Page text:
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Fully matched donors best for blood or marrow transplant

Half-matched donors are acceptable if no match is found

Age18-81 years old
Number of Participants2,320
Research GoalImprove Survival
Not everyone who needs a blood or marrow transplant (BMT) has a fully matched donor. Half-matched donors (also called haplo) are OK, but fully matched donors are better. That’s according to a new study from the CIBMTR. 

The study included 2,300 people who got BMT for acute myeloid leukemia (AML), acute lymphoblastic leukemia (ALL), or myelodysplastic syndromes (MDS). Everyone got BMT in the US during 2011-2018.

The study compared the medical records of people who got half-matched versus fully matched BMT. People who got a fully-matched BMT were less likely to get acute graft-versus-host disease (GVHD). GVHD is a serious complication of transplant.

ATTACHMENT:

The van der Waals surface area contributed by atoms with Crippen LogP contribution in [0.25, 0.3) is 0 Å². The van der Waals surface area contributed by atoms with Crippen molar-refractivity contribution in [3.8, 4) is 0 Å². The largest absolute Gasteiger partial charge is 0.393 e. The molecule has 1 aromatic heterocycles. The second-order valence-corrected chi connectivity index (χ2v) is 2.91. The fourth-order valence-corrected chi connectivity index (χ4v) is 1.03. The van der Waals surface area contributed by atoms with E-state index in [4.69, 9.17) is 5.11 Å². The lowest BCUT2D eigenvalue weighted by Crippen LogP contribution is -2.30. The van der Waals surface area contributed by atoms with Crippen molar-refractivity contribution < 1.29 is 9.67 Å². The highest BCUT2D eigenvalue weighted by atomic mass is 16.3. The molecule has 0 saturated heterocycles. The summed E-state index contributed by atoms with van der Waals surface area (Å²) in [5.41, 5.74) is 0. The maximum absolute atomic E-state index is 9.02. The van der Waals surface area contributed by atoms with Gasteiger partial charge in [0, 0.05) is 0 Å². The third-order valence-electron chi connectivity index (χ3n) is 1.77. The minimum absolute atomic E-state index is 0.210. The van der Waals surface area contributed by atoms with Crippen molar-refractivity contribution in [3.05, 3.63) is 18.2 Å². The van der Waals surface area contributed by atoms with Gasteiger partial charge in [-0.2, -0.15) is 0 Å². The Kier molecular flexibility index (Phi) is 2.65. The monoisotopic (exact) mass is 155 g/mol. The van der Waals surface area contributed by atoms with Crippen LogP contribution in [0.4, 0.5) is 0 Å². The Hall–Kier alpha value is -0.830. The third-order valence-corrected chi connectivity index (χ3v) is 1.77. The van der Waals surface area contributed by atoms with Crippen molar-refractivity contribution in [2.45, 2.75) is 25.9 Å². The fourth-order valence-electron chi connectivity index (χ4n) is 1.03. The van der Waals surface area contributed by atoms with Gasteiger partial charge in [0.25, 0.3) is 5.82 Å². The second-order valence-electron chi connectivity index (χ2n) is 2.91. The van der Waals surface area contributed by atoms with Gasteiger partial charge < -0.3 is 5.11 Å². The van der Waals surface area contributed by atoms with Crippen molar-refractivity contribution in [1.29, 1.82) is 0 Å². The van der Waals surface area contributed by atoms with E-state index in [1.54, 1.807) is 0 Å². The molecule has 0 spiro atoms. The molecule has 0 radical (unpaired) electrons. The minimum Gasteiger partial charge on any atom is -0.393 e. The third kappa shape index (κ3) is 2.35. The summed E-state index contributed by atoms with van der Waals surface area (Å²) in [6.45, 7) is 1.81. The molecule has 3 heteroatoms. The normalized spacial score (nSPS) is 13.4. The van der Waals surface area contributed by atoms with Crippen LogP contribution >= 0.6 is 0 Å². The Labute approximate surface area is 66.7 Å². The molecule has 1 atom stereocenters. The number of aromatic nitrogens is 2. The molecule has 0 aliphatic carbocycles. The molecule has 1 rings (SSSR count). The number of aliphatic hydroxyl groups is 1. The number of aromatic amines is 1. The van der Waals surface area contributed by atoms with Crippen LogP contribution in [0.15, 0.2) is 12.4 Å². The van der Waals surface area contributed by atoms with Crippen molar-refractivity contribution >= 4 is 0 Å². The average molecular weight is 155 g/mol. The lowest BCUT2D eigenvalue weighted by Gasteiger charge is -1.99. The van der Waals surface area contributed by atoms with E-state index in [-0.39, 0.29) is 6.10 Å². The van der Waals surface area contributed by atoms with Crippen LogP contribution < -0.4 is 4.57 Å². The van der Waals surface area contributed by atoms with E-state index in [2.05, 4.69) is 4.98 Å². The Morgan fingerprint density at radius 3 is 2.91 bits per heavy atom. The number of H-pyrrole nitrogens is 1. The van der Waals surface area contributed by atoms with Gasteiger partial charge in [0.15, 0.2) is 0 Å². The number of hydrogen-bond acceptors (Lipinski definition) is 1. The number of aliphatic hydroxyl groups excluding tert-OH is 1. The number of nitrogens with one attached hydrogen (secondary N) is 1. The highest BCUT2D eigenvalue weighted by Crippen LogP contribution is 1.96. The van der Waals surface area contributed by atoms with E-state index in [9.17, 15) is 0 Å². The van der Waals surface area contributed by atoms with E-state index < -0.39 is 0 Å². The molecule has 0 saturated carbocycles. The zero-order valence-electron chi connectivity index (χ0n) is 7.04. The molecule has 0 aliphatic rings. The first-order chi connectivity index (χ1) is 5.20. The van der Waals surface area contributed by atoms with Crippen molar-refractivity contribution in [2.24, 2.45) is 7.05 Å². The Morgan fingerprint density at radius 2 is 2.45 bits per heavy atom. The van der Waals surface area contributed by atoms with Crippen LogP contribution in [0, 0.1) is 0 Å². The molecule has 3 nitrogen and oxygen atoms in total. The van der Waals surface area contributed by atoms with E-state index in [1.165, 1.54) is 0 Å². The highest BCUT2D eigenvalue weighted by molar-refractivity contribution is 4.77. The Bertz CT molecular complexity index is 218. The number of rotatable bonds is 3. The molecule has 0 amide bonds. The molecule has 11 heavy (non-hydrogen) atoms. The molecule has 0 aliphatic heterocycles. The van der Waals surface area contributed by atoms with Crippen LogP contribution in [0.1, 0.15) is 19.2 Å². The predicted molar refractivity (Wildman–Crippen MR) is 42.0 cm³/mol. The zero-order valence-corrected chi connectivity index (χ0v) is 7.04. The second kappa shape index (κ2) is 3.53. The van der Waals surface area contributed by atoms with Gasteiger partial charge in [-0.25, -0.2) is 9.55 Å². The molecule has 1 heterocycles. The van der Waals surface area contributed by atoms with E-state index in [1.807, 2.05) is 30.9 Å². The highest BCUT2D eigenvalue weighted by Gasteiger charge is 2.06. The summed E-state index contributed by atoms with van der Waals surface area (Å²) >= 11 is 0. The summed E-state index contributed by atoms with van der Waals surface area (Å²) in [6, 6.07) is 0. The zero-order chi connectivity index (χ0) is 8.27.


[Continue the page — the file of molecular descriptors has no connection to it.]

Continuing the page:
In people who received less intense medicines (called reduced-intensity preparation), those had a matched donor lived longer than those who had a half-matched donor. 

Keep in mind 

This was not a clinical trial. The results apply only to people who have acute leukemia or MDS, not other diseases. Everyone in this study got BMT with peripheral blood stem cells (PBSC). More research is needed on BMT with bone marrow and cord blood

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